Gossip Girl‘s bad boy Chuck Bass, original named Ed Westwick, has joined fashion industry.
Blame it on our conflicts abroad or just a collective return to basics—whatever the case, the multipocketed fatigue jacket has made a serious resurgence this year, thanks in no small part to brands like Barbour and Belstaff. We happen to dig this fitted version from the Gap in chocolate brown, which is a nice variation from black, and a little less obvious.
Jacket, $348, by Gap. Shirt, $245, and tie, $125, by Rag & Bone. Pants, $760, by Prada. Boots, $250, by Aldo.
Ed has taken part in a campaign for K-Swiss and was on many fashion parties including the Met Costume Institute Gala.
Not your typical detective-minded khaki raincoat. This darker, relaxed-fitting trench is the kind of jacket you don’t need to expend any effort breaking in. Think of it as your coat for fall, or spring, or (given currently insane climate patterns) even a cool day in summer—it doesn’t require a cloud in the sky. Look for similar versions by Rogues Gallery, H&M, Uniqlo, and Marc Jacobs. Trench, $735; shirt, $245; tie, $125; pants, $350; and boots, $650: all by Rag & Bone.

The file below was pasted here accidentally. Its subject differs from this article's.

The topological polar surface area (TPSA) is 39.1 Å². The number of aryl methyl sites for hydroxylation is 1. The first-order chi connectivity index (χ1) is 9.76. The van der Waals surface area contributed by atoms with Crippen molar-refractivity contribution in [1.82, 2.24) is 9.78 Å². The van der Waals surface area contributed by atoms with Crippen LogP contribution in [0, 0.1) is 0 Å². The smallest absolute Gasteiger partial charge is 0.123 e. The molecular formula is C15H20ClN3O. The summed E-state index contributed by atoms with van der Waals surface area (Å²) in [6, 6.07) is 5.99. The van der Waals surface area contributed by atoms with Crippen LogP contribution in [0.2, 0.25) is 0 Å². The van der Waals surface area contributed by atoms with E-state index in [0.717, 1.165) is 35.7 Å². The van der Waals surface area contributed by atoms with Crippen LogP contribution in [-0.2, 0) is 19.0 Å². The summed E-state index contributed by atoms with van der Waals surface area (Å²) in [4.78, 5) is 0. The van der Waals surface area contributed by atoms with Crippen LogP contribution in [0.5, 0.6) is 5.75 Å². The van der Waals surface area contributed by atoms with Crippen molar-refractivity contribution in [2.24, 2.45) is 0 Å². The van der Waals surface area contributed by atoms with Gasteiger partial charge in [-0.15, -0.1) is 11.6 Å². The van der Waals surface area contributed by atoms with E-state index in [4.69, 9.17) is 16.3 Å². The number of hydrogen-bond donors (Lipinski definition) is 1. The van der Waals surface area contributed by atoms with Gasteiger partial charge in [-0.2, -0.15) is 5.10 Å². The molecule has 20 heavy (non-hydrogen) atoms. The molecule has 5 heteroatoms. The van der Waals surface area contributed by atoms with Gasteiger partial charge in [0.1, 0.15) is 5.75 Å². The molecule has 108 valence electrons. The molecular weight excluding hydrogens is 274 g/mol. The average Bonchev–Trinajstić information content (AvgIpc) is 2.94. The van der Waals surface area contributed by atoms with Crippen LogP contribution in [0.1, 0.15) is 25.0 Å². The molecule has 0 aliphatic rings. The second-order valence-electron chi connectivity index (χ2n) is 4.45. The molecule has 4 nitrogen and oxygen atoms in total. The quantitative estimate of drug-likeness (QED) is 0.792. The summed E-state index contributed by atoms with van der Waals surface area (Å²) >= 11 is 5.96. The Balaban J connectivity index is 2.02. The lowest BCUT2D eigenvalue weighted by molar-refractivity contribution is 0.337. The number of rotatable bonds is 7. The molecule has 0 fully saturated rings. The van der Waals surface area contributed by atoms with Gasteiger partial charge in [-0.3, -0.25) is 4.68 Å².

Shirt, $88, and pants, $98, by Tommy Hilfiger. Tie, $125, by Band of Outsiders. Tie bar by Tiffany & Co. Watch by David Yurman.
Now the 21-year-old British actor poses for GQ magazine’s annual fall fashion spread. He revealed timeless style and construction while modeling fall’s latest fashion in the July 2009 issue of GQ magazine
There is, in fact, a real Fair Isle (population seventy), off the coast of Scotland. And in addition to herding sheep and catching fish, the locals make beautiful, intricately patterned sweaters. Like tweed jackets, they’re made to withstand the cold, damp Scottish climate. And now plenty of other folks (like those at Burberry) make them, in subtler, more muted—some might even say modern—styles.
Sweater, $750, by Burberry Prorsum.
In the magazine issue, Ed is suitably described as “Jude Law crossed with a pre-psychotropic-meltdown Joaquin Phoenix.”
Before Michael Jordan told us which kicks to buy, rowers in the English city of Henley-on-Thames told Brits which shirts to wear. This long-sleeve tee was popularized in the mid–nineteenth century as the traditional uniform of Henley’s rowers. It’s since become a go-to layer for fall, but we like it worn on its own with a pair of jeans, as an alternative to a V-neck sweater.
Henley, $445, and jeans, $350, by Dolce & Gabbana. Belt by Bill Adler. Necklace by Rogues Gallery.
Forget John Gotti’s sprawling lapels and linebacker-size shoulder pads. The current incarnation of the double-breasted suit leans toward a fitted—not boxy—cut, meaning you don’t have to pretend you’re a mobster or a tycoon to wear one. A smart choice for the dapper professional looking to step out from the single-breasted masses.
Suit, $1,395, by Emporio Armani. Shirt, $275, by Tim Hamilton. Tie, $75, by Fred Perry. Shoes, $1,550, by Tom Ford. Pocket square by Neil Barrett.
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